Visalia pot shop faces closure
September 28, 2007
Tim Sheehan, Fresno Bee (CA)An organization providing medical marijuana to about 1,500 people is being forced to shut its doors in downtown Visalia.
But unlike dispensaries where closure has come at the hands of federal drug agents, Visalia Compassionate Caregivers organizer Jeff Nunes is closing today to avoid running afoul of a city ordinance governing where marijuana may be grown and distributed for medical use under state law.
Monday is the city's deadline for Nunes to close the dispensary, operating from an upstairs retail space in downtown Visalia for nearly two years, because it does not comply with zoning restrictions adopted in October 2005 limiting medical marijuana operations to the city's service-commercial and agricultural zones.
"The City Council voted in an ordinance that makes it impossible to find land in the city," Nunes said Thursday.
When the ordinance was adopted, Nunes was given four months to find a location that complied with its rules.
"We've been trying for two years to find a different spot in Visalia for our patients to call home," Nunes said. "But it's impossible. Landlords are not willing to risk the [federal] Drug Enforcement Administration coming in and taking their property, and that's completely understandable."
Visalia's service-commercial zones represent quasi-industrial areas shared by auto repair, carpet cleaning and other service-oriented businesses. The building where Visalia Compassionate Caregivers -- and its information and advocacy arm, Medical Marijuana Awareness & Defense -- is now is in the downtown commercial zone, home to banks, salons, restaurants, offices and merchants.
Proposition 215, approved by California voters in 1996, declared that ill people can use marijuana for medical purposes when recommended by a doctor and allows possession or cultivation of marijuana by a patient or "primary caregiver."
Patients use marijuana to help relieve nausea from cancer treatments or AIDS, chronic pain from injuries or arthritis and symptoms from ailments such as glaucoma or anorexia.
But medical use of marijuana is illegal under federal law, and federal agents can enforce that prohibition in California or other states with medical marijuana laws.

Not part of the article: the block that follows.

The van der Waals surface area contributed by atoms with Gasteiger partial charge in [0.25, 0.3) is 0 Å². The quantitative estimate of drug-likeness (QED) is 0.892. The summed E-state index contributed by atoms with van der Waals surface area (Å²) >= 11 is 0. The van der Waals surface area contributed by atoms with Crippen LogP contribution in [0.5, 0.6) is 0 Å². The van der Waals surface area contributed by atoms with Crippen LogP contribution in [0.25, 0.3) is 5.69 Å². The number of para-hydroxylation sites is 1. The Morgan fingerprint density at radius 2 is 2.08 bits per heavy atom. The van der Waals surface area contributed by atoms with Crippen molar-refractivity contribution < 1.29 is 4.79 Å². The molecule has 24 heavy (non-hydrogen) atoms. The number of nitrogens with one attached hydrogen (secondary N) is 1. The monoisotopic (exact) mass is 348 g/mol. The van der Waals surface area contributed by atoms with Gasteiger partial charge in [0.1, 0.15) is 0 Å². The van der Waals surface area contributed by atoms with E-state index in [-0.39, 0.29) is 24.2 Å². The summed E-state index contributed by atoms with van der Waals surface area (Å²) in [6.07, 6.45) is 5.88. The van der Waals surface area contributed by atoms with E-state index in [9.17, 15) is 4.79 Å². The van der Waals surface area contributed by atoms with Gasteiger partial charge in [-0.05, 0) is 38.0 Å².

Patients lining up at Nunes' dispensary last week said they expect to plead on Monday to the Visalia City Council for flexibility in the city's zoning law.
"This is really a heartbreak for me," said Teresa Douthit, 52, of Visalia. Douthit said marijuana relieves pain and nausea she has from the cocktail of drugs she takes for AIDS and hepatitis C.
"For 18 years, I've taken medications with all of these horrible side effects," she said Friday. "Now I've found something that doesn't make me sick, and the city's forcing this place to close."
Douthit said she will have to either buy marijuana illegally or "where I don't feel comfortable, where I can't defend myself if something happens."
Elby Freeman, 64, of Tulare added that he and others who use marijuana for medical reasons are not "potheads" who just want to get high.
"I don't smoke. I don't drink," said Freeman, blind for more than 30 years from glaucoma. He said he was on various medications for years before enlisting in a medical marijuana trial program in Louisiana, before moving to California.
"When I was taking all those pills, I sat around like a zombie -- I couldn't even function," Freeman said. "Now I'm free of almost all of my medications."
Nunes said he is worried about his patients, whom he considers his extended family.
"They're the ones who are going to get hurt the most," he said. "With this interruption of treatment, there's a serious consequence."
Tim Burns, Visalia's manager of neighborhood preservation and code enforcement, said the city has been patient with Nunes well beyond the initial compliance period set forth in the ordinance.
"He has demonstrated a good-faith effort to find a new location ... and we've tried to enable him to be successful and granted several extensions," Burns said. "But we've done everything we can as a city to help him help himself."
Rick Morse, president of the Tulare County chapter of Americans for Safe Access, a medical marijuana advocacy group, said he and patients hope to persuade City Council members to grant another extension.
"This is a circumstance where the City Council can do something, but shouldn't necessarily do it," Morse said of the compliance order. "We're going to ask them to allow him to remain in business until a viable option can be found."
Morse estimated there are between 2,000 and 2,500 active patients with doctors' recommendations for medical marijuana in Tulare County. And there may be as many as 13,000 people with cancer, chronic pain, AIDS or other conditions who could qualify for protection under Prop. 215, he said.
"As a patient advocate, I want to make sure patients don't have to go to the black market or to dangerous sources," he said.
Burns said the city is sympathetic to the situation, but added that officials don't believe the ordinance is overly restrictive.
"We're concerned about displacing patients as well," Burns said. "But the city's not responsible for him not being able to lease another site."At some point, we have to enforce the ordinance," he said, "and we're at that point."